THE BLOG

The Turkish Jewish Community Is a Part of History and the Future of Turkey and They Must Be Protected

08/10/2014 12:41 BST | Updated 07/12/2014 10:59 GMT

My recent visit to the Chief Rabbis office in the heart of Istanbul was one of the highlights of what makes Istanbul unique and so special to me. The Aya Sofia, the history of the Ottomans, the Bosphorus and the influence of Turkish culture in the Middle East all make up the fabric of a country which inspires and lifts the soul for any visitor to this magical location. Allied to this is the kindness of the Turkish people who have been accepting of other faiths and cultures and more recently, by taking in hundreds of thousands of Syrian refugees who have fled the obscenities of war in Syria. In fact, one of the most striking things which I found in Istanbul, was the number of traders and workers who are Syrian and where Arabic can regularly be heard on street corners as the capital once again becomes a melting point of cultures.

In all of this, the place of the Turkish Jewish community is one which is protected by the State and where representatives that I met with, said that they have good relations with the Turkish government. Whilst the relationship between Turkey and Israel has been strained by events such as Gaza and the Mavi Marmara, it seems that the Government of Turkey and in particular, the President and the Prime Minister, have taken a strong and much welcomed position of being vocal on the importance of protecting local Jewish communities and distinguishing them from the foreign policy of Israel, over which they have no influence whatsoever. These channels through which the Turkish Jewish community can engage with those in power also means that it provides a small but much needed sense of security to members of the community.

Totalling about 18,000 people, the Turkish Jewish community has shrunk slowly over time. It is the second largest Jewish community in a Muslim majority country and comes second to Iran. When the Republic of Turkey was formed, the community totalled about 82,000 residents and some have left for other European countries, the United States and Israel. Yet, it is when events such as Gaza take place, that the local Turkish Jewish community feel that they are regarded as being 'outsiders' by some press journalists and by members of the public. Antisemitic discourse during attacks on Gaza have also become louder and have been heard above the background noise of news reporting on events in the Middle East.

Representatives whom I met with, told me that some people using social media were involved in promoting anti-Semitic discourse, though most of the street based and on-line anti-Semitism which the community felt, came from members of the public. Even though there was no wave of physical attacks, it nonetheless made the community feel threatened.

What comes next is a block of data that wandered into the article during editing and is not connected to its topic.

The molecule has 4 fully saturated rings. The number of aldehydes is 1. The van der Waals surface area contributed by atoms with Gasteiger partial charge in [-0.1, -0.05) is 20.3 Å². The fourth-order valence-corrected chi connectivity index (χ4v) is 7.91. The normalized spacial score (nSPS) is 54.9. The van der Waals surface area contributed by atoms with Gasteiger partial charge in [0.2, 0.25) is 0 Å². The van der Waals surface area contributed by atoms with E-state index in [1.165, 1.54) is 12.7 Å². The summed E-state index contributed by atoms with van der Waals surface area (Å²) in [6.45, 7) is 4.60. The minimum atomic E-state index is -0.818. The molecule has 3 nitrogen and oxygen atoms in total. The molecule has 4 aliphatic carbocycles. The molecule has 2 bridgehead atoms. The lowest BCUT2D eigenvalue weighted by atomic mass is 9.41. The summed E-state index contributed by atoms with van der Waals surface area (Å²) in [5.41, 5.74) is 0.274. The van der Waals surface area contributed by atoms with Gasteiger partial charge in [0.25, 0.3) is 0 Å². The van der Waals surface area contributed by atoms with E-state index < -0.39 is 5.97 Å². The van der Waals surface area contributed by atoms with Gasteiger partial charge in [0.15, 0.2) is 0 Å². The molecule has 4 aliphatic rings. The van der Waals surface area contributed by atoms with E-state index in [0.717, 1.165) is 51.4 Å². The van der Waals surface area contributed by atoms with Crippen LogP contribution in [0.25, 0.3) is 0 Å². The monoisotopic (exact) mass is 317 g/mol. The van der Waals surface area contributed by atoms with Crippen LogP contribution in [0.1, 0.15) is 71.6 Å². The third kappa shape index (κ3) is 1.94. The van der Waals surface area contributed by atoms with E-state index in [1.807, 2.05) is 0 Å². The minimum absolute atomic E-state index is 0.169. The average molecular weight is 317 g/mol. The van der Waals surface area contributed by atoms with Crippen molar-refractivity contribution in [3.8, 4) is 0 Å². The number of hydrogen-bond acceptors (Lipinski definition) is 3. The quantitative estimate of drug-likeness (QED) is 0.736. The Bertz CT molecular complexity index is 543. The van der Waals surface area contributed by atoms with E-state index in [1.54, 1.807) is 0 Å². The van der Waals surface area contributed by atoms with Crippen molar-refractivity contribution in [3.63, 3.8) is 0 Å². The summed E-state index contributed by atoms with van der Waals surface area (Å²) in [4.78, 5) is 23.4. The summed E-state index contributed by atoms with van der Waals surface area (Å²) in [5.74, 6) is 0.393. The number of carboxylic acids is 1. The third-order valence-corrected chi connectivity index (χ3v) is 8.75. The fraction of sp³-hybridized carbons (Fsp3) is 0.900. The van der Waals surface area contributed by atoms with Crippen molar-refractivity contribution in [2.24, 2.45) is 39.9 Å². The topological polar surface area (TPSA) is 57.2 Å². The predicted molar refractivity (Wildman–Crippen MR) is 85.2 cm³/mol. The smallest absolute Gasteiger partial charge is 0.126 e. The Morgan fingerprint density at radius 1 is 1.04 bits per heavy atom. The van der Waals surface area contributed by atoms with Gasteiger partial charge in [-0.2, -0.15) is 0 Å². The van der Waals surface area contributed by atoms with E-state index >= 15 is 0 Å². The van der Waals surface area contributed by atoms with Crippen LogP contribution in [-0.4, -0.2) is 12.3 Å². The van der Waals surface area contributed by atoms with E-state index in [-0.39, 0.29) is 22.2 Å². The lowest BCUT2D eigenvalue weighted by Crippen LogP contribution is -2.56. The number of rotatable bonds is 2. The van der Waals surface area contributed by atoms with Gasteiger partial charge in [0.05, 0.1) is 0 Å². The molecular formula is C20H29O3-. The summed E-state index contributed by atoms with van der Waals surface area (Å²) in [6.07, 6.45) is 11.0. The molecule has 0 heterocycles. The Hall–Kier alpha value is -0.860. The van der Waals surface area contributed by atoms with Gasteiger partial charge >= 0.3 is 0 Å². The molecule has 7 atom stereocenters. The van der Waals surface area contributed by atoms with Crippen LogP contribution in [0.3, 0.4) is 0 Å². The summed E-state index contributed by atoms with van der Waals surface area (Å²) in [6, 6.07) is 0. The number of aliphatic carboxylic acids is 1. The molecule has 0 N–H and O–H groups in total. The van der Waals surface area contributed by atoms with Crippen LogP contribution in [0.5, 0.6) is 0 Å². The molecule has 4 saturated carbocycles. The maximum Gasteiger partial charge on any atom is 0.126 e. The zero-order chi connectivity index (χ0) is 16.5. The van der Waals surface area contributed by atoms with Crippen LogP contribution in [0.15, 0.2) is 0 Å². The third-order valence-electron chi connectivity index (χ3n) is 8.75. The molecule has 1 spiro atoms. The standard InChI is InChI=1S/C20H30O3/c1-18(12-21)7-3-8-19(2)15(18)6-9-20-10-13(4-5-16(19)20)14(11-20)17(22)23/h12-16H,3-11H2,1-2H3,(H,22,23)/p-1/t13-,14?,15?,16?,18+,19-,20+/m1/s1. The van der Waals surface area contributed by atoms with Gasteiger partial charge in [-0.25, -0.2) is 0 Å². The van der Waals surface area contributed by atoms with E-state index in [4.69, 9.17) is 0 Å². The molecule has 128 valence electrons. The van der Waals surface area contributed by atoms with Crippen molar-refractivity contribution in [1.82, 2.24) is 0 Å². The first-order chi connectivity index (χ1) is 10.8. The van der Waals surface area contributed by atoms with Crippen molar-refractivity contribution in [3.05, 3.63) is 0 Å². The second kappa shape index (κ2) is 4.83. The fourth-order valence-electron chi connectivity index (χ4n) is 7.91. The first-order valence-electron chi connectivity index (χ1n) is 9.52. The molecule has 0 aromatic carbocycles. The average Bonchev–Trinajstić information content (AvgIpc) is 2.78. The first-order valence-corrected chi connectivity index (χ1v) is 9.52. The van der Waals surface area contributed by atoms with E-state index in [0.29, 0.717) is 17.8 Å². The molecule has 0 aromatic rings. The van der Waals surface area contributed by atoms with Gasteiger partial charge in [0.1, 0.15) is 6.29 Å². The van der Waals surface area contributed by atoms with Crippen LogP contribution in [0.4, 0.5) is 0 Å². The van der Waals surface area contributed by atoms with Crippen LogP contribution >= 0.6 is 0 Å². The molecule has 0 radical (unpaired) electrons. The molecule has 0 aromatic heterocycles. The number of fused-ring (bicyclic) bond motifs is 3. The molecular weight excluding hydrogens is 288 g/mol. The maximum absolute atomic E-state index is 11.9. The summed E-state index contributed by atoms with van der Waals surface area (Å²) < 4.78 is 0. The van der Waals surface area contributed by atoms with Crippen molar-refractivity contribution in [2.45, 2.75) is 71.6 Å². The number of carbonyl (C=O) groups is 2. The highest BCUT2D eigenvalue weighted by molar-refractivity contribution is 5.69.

This, representatives said, can only be changed through general education work to promote a better understanding and ongoing respect for each other as equal citizens, and whilst Turkey in general is a welcoming place, they believed that each Gaza crisis had created a small barrier to relations between them, as Turkish Jews, and their fellow citizens.

As the Director of the TELL MAMA project in the UK, (which counters anti-Muslim bigotry), it is clear to me that community education work allied to the development and implementation of laws that tackle hate, intolerance and bigotry are key to challenging such behaviour. Also, the recording and monitoring of cases on anti-Semitism and anti-Muslim hate are essential in providing facts and figures that can shape policies and ensure that the voices of victims are heard. Which is one of the reasons that the Turkish Jewish community are investing in the recording of anti-Semitic incidents in Istanbul. As I sat with representatives, it was clear that documenting such cases is one of the most powerful ways of highlighting the depth and level of the problem, though it should be noted, that much like in the UK, most cases involved abuse and not extreme physical violence.

Moreover, it was clear that in areas beyond the heart of Istanbul, where there was less chance of mixing and engagement with members of the Turkish Jewish community, anti-Semitic discourse and street based abuse can be found. Yet, according to community representatives, one of the areas that was mentioned which needs tightening up are the country's laws against hate crimes and intolerance and bigotry. The development and implementation of such laws, representatives believed, could create some resilience against anti-Semitism though they were again keen to stress the strong communication channels that they have with Government officials at various levels.

Lastly, just before I left, a member of the community said something that struck me and which I have reflected on quite a few times. He said, "We as Jews were hated in Europe because of the perception that we killed Christ, that we were Christ's murderers. That hatred was turned against us again and again. Today, in Europe, Muslims are also suffering bigotry, attacks and intolerance and this is probably because they fear Muslims and Islam. In both cases, he said, Europe needs education in order to protect its minority communities."

As I left, I could not help feeling that in that room, there was a part of Turkey that should always be preserved and protected. Turkey is a social, financial and cultural powerhouse in the Levant. Let's hope that it can show other countries in the region how important minority communities are by retaining its Jewish community. Success on this score is measurable by seeing whether the population increases.